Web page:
Ruby Beach FogSeattle, widely known for its rain, has had 0.03 inches of rain so far this September. Combined with no measurable rain in August, we’ve had one of the driest periods on record. Nor is rain falling much elsewhere in Washington State. All month-long there have been forest fires burning in the mountains and eastern Washington, and the smoke is really messing up the air quality. So when I took a day off to go do some photography earlier this month, I decided against going to the mountains which are full of smoke and instead Tanya, Carson and I headed for the beach. We decided to head for Kalaloch and Ruby Beach in Olympic National Park, a 3-hour drive from Tacoma. It’s 156 miles from my house to Kalaloch, and only the last 5 miles is along the ocean. And when making the drive over, it was sunny and the closer to the coast we got, the less smokey the air was. Then, at approximately mile 151 from my house, we entered a fog bank. That’s right, all this sun all over the whole state, and the beaches along the Olympic coast were fogged in. The good news for photography – no boring totally blue skies. The bad news for photography – no great sunset shots either.

We spent the first part of our trip at Ruby Beach, which has some nice sea stacks and a creek on the beach. The fog made for some interesting compositions, and several other photographers also had their tripods out. We walked north on the beach. The fog closed in around us, and it was if we were alone in the world, just the ocean on one side and a wilderness forest on the other. No sounds but the crashing waves. Hunger eventually drove us back to the car and we headed back down the highway to find a viewpoint where we could eat a picnic dinner with a view, or as much of one as the fog would allow.

It was nearing sunset, and the fog bank started to roll off shore such that it wasn’t actually fogging on the beach, but the fog still blocked the sun. Ever optimistic and still hoping for a good sunset, we stopped in at Beach 4 (which is between Kalaloch and Ruby Beach). No luck on the sunset, but as it was shortly after low time, there were tide pools to explore and starfish to photograph.

All in all, it was a good day, and I didn’t have to worry about forest fire smoke ruining my photographs. Given the choice of smoke or fog, I was happy to have the fog.

Foggy Beach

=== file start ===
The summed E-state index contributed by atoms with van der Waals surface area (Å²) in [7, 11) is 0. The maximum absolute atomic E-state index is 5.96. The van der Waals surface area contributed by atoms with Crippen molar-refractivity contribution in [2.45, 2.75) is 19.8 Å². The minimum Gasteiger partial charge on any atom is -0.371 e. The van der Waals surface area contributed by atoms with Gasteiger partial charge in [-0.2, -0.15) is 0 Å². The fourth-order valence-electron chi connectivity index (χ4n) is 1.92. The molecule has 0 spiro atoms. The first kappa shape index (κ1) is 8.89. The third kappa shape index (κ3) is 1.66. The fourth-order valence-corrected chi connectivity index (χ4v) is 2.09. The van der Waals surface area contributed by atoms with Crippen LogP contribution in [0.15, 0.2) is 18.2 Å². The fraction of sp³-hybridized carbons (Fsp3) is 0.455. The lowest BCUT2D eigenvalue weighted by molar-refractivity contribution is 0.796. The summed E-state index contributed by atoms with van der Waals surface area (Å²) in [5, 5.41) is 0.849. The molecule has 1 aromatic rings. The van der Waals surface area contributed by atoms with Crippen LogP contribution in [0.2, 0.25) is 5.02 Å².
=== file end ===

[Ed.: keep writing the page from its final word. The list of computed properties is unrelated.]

The view where the trail from the parking lot comes out at Ruby Beach. The whole state of Washington is sunny except within a couple hundred meters of the Pacific Ocean.

Forest above Ruby

View of the forest above Ruby Beach

Cedar Creek at Ruby Beach

Mouth of Cedar Creek at Ruby Beach

Beach Cliffs

Fog, cliffs, trees and driftwood at Ruby Beach

Low tide at Beach 4

Low tide at Beach 4 as the fog bank rolls off shore near sunset

Beach 4 Starfish

Beach 4 starfish

Incoming Tide

Incoming tide at Beach 4


On the Coast (part 2)

Cannon Beach from EcolaThe second half of our long weekend on the Oregon coast started with Mother’s Day. Since it was also the first great weather weekend of the spring, the beaches were crowded. We stopped at Hug Point State Park and barely found a parking spot. People were everywhere, and I didn’t take any photos there. We then went to Ecola State Park at the northern end of Cannon Beach. It was also crowded (we had to wait for a parking spot at Indian Beach, and the Ecola parking lot was only had a few spots available), and I mainly scouted for views I’d come back for later. After scouting, we drove back to our camp for an early dinner.

I drove back to Ecola about 2 hours before sunset, going first to Indian Beach, than up to Ecola Point; it was much less crowded. While shooting at Ecola Point (taking the classic shot south to Cannon Beach), a couple named Sean and Lisa shared the viewpoint with me. After a short while, Sean got down on his knee and proposed to Lisa. Very romantic (except for the photographer trying his best to to interfere). They asked if I took “people pictures” (which I do) and asked if I’d take a few photos of them during this special moment. I shot off a few dozen shots and we traded contact information. A bit later, we both enjoyed the sunset, Sean and Lisa holding each other, me shooting away at the sun sinking into the Pacific.

The featured image above is a 3-shot panorama of the classic shot of Cannon Beach from Ecola Point. All the images below were taken in Ecola State Park, except the one of Carson, which I took on the beach near our campground in Nehalem Bay State Park.

Indian Beach

Three-shot panorama of Indian Beach.

Ecola Point

Ecola Point as seen from the northern end of Indian Beach.

Sean and Lisa

The happy couple; oh I forgot to mention above; she said yes!

Sunset into the Pacific

The sun setting into the Pacific near Tillamook Rock Lighthouse.

Cannon Beach after Sunset

The sunset lit up some clouds over Cannon Beach.

Carson at the Beach

I had to add a shot of Carson and his new summer hair cut. He had a great time at the beach as you can see from the sand incrusted slobber (for comparison, check out this image of Carson, from an earlier post, taken in April before his haircut).